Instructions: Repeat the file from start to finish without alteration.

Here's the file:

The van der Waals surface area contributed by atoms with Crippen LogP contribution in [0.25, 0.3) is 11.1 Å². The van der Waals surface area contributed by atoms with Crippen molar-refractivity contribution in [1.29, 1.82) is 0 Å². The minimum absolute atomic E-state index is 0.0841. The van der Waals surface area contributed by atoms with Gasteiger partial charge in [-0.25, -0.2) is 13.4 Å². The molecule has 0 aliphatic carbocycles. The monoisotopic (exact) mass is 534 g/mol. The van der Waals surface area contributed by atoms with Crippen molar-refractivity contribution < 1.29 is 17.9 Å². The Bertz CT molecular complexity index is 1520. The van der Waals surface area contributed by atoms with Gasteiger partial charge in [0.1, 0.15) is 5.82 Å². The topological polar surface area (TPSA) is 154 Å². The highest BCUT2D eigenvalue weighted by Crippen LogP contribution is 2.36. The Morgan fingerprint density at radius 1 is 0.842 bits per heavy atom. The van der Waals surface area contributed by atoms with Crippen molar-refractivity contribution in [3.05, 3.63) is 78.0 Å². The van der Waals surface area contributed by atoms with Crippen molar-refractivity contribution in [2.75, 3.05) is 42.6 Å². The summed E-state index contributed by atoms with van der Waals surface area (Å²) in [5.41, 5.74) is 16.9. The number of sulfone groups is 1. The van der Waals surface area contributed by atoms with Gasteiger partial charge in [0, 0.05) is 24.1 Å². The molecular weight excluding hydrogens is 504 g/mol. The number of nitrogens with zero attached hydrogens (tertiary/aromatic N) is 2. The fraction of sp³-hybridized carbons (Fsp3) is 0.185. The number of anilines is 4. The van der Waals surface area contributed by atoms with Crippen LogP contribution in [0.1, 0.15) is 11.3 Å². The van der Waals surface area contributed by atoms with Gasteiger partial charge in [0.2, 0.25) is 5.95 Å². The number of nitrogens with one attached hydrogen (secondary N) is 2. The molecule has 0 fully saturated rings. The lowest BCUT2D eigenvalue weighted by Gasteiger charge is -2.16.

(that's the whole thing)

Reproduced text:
The van der Waals surface area contributed by atoms with Crippen LogP contribution in [0.25, 0.3) is 11.1 Å². The van der Waals surface area contributed by atoms with Crippen molar-refractivity contribution in [1.29, 1.82) is 0 Å². The minimum absolute atomic E-state index is 0.0841. The van der Waals surface area contributed by atoms with Gasteiger partial charge in [-0.25, -0.2) is 13.4 Å². The molecule has 0 aliphatic carbocycles. The monoisotopic (exact) mass is 534 g/mol. The van der Waals surface area contributed by atoms with Crippen molar-refractivity contribution < 1.29 is 17.9 Å². The Bertz CT molecular complexity index is 1520. The van der Waals surface area contributed by atoms with Gasteiger partial charge in [0.1, 0.15) is 5.82 Å². The topological polar surface area (TPSA) is 154 Å². The highest BCUT2D eigenvalue weighted by Crippen LogP contribution is 2.36. The Morgan fingerprint density at radius 1 is 0.842 bits per heavy atom. The van der Waals surface area contributed by atoms with Crippen molar-refractivity contribution in [3.05, 3.63) is 78.0 Å². The van der Waals surface area contributed by atoms with Crippen molar-refractivity contribution in [2.75, 3.05) is 42.6 Å². The summed E-state index contributed by atoms with van der Waals surface area (Å²) in [5.41, 5.74) is 16.9. The number of sulfone groups is 1. The van der Waals surface area contributed by atoms with Gasteiger partial charge in [0, 0.05) is 24.1 Å². The molecular weight excluding hydrogens is 504 g/mol. The number of nitrogens with zero attached hydrogens (tertiary/aromatic N) is 2. The fraction of sp³-hybridized carbons (Fsp3) is 0.185. The number of anilines is 4. The van der Waals surface area contributed by atoms with Crippen LogP contribution in [0.1, 0.15) is 11.3 Å². The van der Waals surface area contributed by atoms with Gasteiger partial charge in [0.2, 0.25) is 5.95 Å². The number of nitrogens with one attached hydrogen (secondary N) is 2. The molecule has 0 fully saturated rings. The lowest BCUT2D eigenvalue weighted by Gasteiger charge is -2.16.